I was fortunate that my parents had started taking me to our local public library from the moment I learned to read. However the school library was an experience all its own. This was a library designed specifically for us, for kids. The shelves, though appearing to tower over us, were all just within reach thanks to a stepstool. Every Thursday we sat cross-legged on the floor while the librarian slowly read us a book. I can still name several of the books we were read during those Thursday mornings.

All this reminiscing left me with a few questions: How common was the library class experience? Did you attend library class during your early school years? In an era when everything we see and do involves staring at a lighted screen, do children even venture into a school’s library, or is the library just another victim of changing times and shrinking budgets?

Soundview still maintains that a library is the best place for an executive to gain valuable business and leadership skills. If you’ve never visited Soundview’s Corporate License Program Web site, you’re missing the opportunity to provide your business with an online library customized just for your company. Right now, Soundview is even offering a FREE one-week trial for your business! Visit corporate.summary.com to find out how your executives can take a trip to the library without ever leaving their offices.



Book Review: The New Experts

Customer loyalty is dead. So claims business growth expert and author Robert H. Bloom in his new book The New Experts: Win Today’s Newly Empowered Customers at Their 4 Decisive Moments. The business book, recently summarized by Soundview Executive Book Summaries, discusses Bloom’s “Four Decisive Customer Moments.” These four moments form a strategy to attempt to capture the attention, as well as the business, of an empowered, distracted consumer base.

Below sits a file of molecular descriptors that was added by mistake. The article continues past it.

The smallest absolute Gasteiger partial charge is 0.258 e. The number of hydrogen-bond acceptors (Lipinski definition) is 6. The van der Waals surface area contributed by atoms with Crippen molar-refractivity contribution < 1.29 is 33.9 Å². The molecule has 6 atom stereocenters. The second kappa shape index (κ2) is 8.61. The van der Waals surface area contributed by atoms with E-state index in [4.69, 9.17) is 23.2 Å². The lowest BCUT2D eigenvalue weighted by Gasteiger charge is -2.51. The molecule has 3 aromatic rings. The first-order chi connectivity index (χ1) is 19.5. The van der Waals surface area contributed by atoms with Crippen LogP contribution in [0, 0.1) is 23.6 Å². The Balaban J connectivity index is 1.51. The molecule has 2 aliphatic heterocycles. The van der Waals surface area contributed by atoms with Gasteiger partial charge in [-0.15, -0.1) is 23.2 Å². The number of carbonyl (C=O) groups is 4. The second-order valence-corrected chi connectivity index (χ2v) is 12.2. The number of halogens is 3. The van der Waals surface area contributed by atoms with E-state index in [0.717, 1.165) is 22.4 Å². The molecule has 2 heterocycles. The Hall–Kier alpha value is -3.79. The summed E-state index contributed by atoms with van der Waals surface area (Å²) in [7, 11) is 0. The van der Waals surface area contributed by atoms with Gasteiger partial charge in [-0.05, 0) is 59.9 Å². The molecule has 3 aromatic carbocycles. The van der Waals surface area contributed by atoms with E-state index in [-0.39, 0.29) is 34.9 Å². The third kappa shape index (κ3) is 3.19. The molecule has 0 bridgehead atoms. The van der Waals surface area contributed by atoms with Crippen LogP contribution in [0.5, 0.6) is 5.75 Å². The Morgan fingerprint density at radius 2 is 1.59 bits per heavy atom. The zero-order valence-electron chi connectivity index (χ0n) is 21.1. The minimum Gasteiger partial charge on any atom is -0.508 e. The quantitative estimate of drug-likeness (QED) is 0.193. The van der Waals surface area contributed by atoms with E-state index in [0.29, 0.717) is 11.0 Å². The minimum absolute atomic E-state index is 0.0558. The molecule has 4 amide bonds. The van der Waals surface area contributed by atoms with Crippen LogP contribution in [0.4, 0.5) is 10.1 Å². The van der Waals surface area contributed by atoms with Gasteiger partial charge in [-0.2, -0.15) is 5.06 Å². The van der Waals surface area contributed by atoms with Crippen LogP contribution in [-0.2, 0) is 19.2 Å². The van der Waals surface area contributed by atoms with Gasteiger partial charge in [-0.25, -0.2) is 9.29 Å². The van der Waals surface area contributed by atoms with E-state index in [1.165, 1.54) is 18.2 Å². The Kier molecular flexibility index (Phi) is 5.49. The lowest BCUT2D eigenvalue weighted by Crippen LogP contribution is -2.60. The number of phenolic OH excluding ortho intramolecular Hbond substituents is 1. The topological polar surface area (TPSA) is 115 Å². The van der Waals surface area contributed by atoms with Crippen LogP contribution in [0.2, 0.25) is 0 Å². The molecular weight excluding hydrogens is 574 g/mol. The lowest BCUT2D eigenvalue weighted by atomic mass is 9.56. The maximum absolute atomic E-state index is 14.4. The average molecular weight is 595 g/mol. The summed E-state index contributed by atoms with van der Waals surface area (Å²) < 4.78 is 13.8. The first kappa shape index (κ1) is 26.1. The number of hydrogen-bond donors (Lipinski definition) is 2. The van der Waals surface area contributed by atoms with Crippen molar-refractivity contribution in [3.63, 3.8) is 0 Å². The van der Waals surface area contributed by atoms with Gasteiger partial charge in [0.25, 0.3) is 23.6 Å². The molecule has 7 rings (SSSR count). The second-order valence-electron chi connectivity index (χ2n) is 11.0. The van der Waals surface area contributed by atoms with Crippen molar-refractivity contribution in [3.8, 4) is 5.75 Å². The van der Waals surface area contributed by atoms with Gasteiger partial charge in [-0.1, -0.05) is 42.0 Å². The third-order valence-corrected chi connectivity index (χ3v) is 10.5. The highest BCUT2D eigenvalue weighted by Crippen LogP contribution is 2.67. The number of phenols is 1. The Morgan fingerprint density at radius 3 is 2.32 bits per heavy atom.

The New Experts offers a fascinating look at how the buying public shifted from reactive to proactive and gained control of the purchasing process. However, the book’s greatest strength is the system of four specific moments Bloom names as the turning points for an interaction between seller and potential customer. Bloom emphasizes that the role of the seller is to attempt to create preference with the buyer, a quality that Bloom insists is different from loyalty.

Each of the four decisive moments demonstrate Bloom’s unique perspective on the current marketplace. During Bloom’s career, he helped craft and implement growth strategies for companies such as BMW, L’Oreal, Nestle and Southwest Airlines. Of particular importance is the first moment, the “Now-or-Never Moment.” In an interview with Soundview Executive Book Summaries, Bloom said the following:

The four moments are co-dependent and sequential. If you don’t win the customer at the Now-or-Never Moment, you never get to the second, third or fourth. You have to be alert and you have to continue to create preference, not loyalty, for your brand.

Through concise, instructive writing, Bloom empowers sellers with the method to create the customer preference he describes above. Based on the statistics that appear in the book, the sense of urgency created by Bloom’s text is not overstated. With a global network of sellers from which to choose, buyers are truly in command. The New Experts provides an opportunity for any reader to gain a more level foothold.

For more information on the business book summary of Robert Bloom’s The New Experts, visit Soundview online at Summary.com.